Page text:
Weekly Wednesday Wire: October 2, 2013

USBC Updates

Bi-Monthly Coalitions Webinar

The CDC-USBC Bi-Monthly Coalitions Webinar will take place on Tuesday, October 8 from 2-3 p.m. ET, regardless of government shutdown status. The USBC invites all interested breastfeeding coalition members to this month's webinar, Coalitions as Vehicles of Change. Representatives from Breastfeeding Hawaii, Lactation Improvement Network of Kentucky, and Breastfeeding Coalition of Oregon will share their experiences in establishing processes for long-term commitment, active collaboration, and shared leadership to make a positive impact on the landscape of breastfeeding support.


Federal News

Government Shutdown

The government shutdown is having widespread impact, including on the WIC program. Media highlights include:

Health Insurance Marketplace Benefits for Women, from HHS

Women have new rights and protections in the Health Insurance Marketplace starting in 2014. Marketplace highlights for women include: you won't be charged more for health insurance just because you're a woman; you can't be denied coverage or charged more due to pre-existing conditions, like cancer or being pregnant; you can choose from any primary care provider, OB-GYN, or pediatrician in your health plan's network without a referral; and you'll get free preventive care like mammograms, well-woman visits, breastfeeding support, and more. Open enrollment began Tuesday, October 1 and coverage begins January 1, 2014.


Partner News

Report on International Political Commitment to Breastfeeding, from UNICEF

The United Nations Children's Fund (UNICEF) Nutrition Section has conducted a landscape analysis to assess the political commitment and priority for breastfeeding interventions globally and in selected countries. The analysis aimed to determine the need for and potential benefits of a targeted initiative to enhance leadership and advocacy. This landscape analysis consisted of two major components: a desk review summarizing the status of evidence and policy/strategic frameworks, and a stakeholder survey of perceptions and recommendations. Breastfeeding on the Worldwide Agenda reports the findings, identifying three main issues that need to be addressed: polarization and lack of a unified voice, a leadership gap, and the need to recast the narrative.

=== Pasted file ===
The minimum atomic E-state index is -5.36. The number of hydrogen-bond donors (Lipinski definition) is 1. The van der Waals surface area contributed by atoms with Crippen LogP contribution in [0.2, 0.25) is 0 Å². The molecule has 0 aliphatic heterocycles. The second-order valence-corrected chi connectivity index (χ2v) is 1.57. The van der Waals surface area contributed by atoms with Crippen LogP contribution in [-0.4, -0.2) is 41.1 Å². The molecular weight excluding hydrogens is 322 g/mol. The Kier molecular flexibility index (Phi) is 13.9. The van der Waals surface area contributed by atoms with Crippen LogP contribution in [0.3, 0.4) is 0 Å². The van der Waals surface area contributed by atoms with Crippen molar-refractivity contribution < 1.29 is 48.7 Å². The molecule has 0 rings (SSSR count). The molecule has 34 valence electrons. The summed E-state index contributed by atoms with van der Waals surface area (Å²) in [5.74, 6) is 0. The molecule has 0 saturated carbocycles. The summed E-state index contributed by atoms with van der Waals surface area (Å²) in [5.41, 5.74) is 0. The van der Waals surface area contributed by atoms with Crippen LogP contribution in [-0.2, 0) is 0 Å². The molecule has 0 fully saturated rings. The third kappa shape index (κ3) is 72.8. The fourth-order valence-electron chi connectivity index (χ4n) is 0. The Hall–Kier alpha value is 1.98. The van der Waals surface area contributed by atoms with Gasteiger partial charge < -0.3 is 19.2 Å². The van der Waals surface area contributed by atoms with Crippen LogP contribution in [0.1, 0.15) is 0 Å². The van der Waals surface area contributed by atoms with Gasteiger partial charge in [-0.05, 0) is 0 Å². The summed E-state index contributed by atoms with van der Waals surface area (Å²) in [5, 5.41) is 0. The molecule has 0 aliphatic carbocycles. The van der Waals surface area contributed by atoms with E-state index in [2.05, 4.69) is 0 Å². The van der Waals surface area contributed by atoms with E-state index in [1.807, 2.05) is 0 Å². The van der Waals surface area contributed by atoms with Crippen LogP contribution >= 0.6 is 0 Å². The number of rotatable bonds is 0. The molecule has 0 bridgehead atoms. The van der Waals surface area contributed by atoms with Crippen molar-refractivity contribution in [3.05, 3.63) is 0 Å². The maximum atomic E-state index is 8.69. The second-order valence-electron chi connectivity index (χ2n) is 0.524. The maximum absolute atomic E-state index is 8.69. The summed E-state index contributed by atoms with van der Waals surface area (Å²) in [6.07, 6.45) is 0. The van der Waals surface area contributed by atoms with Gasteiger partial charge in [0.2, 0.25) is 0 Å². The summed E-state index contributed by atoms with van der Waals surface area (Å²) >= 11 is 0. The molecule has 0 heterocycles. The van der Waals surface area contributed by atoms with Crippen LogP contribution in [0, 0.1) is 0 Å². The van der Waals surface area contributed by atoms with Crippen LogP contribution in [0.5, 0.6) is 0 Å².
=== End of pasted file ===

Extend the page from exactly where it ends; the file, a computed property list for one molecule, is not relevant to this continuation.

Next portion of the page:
New Child Care and Obesity Initiative, from AHA and Nemours

The American Heart Association and Nemours, a non-profit children's health system, are launching Healthy Way to Grow, a technical assistance program for child care centers across the country aimed at decreasing obesity among children ages birth to five years old. The program provides direct, hands-on assistance, customized training, resources, and tools to support healthy lifestyles in child care environments. Program components include: developing and adopting a center wellness policy, providing training and technical assistance, engaging parents, and encouraging and recognizing progress towards best practices and policies for physical activity, screen time, food and beverage choices, and infant feeding. The program will pilot in six communities in 2013 with the goal of expanding to more communities over the coming years. Pilot locations include: Rochester, NY; Denver; Kansas City, KS; Northeastern PA; Chicago; and Reno, NV. Read the press release.

Report Card on Children in Disasters, from Save the Children

The Get Ready Get Safe initiative from Save the Children is dedicated to helping communities prepare for worst-case scenarios, generating emergency plans for our most vulnerable victims, making sure supplies are in place before disaster happens, and training those who are most responsible for children's safety. The initiative has published a 2013 National Report Card on Children in Disasters. Check out the interactive U.S. Preparedness Map for a state-by-state assessment of U.S. preparation and safety standards for children in child care facilities and schools.

 


News Clippings

Altarum Institute blog: "Breastfeeding Support: Let's Keep Equity in the Conversation"

The New York Times: "Breast-Feeding Services Lag Behind the Law"

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